7 billion hours by 1 billion gamers are what’s up for grabs in the Engagement Economy, according to game designer and author Jane McGonigal, speaking at a seminar hosted by PHD at Cannes Lions festival.
With 1 billion people spending an hour or more a day playing computer and videogames, “it’s good news for business, it’s good news for innovation and it’s good news for anyone who wants to help solve the world’s most urgent challenges” said McGonigal.
Statistics illustrating the amount of time that could potentially be tapped into by brands, “rather than just avenging angry birds” include:
· 300 minutes a day spent playing Angry Birds – the equivalent of 400,000 years
· 170 hours a year per player on Call of Duty…or 1 month of full-time work every year
· 1 in 4 players called in sick to stay home and play Call of Duty Black Ops II on launch day
And as the economy grows, more hours by more people will become available as a resource. According to McGonigal, the key to harnessing the Engagement Economy is mass participation combined with skills and abilities. The engagement economy is driven by basic, universal human desires such as the desire “to be challenged, to get better at something, to master new skills, to put those skills in service of something that really matters, to be connected to a larger community, she said.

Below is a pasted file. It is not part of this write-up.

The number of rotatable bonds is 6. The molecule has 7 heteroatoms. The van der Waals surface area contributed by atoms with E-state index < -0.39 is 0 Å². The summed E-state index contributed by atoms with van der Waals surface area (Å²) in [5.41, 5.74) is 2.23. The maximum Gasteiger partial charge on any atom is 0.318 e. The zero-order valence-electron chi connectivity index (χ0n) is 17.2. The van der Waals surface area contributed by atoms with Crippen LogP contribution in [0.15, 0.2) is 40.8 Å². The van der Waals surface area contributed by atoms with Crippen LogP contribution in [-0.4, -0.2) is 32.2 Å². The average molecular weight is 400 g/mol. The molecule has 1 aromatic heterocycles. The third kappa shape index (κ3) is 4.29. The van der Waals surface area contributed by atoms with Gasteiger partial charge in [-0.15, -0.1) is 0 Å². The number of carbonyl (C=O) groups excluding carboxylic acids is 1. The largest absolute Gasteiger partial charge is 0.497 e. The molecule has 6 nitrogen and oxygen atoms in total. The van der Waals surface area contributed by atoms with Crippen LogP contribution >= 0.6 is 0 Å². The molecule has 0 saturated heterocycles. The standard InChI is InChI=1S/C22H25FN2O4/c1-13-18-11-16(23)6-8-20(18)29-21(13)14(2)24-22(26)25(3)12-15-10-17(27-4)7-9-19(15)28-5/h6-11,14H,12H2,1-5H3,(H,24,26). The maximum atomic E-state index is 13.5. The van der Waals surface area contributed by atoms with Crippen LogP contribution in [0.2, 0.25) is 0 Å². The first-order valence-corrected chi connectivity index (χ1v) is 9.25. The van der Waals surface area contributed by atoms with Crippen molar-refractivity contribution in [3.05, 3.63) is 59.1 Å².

“Decisions about where to work, what to spend money on, which brands to be loyal to – these decisions will all be made based on how well an organization, or experience, or product fulfils this urgent desire to engage whole-heartedly with meaningful challenges”.
Games lead to happier, more resilient people and therefore employees when applied to the world of work. According to research by Gallup,
· 89% of global workers are not engaged
· Unengaged workers cost companies $2 trillion annually worldwide
Unveiling PHD’s own game based operating system, Source, for the first time to an external audience, the agency revealed how turning its work for blue-chip clients like Unilever into a mass scale game, has led to 75% of its global workforce displaying unprecedented levels of engagement, collaboration and creativity.
Mark Holden, worldwide strategy and planning director said “Source has changed the way people at PHD work. Now people come to work each day and play the game – the result and effect of which has enhanced planning and innovation for our clients across the world. This has been achieved without us truly maximising the full potential of game thinking which suggests that the opportunity for brands, business and communities at large is highly significant.”
Source awards employees points called Pings for collaborating with others in the network, placing them on a global leader board. Game mechanics have been applied to this year’s official Cannes Lions app, which awards delegates Pings for a variety of things, from attending seminars.
Currently 1,572 are actively playing Win Cannes and the top 5 countries are theUSA, Brazil, Japan, UK and India.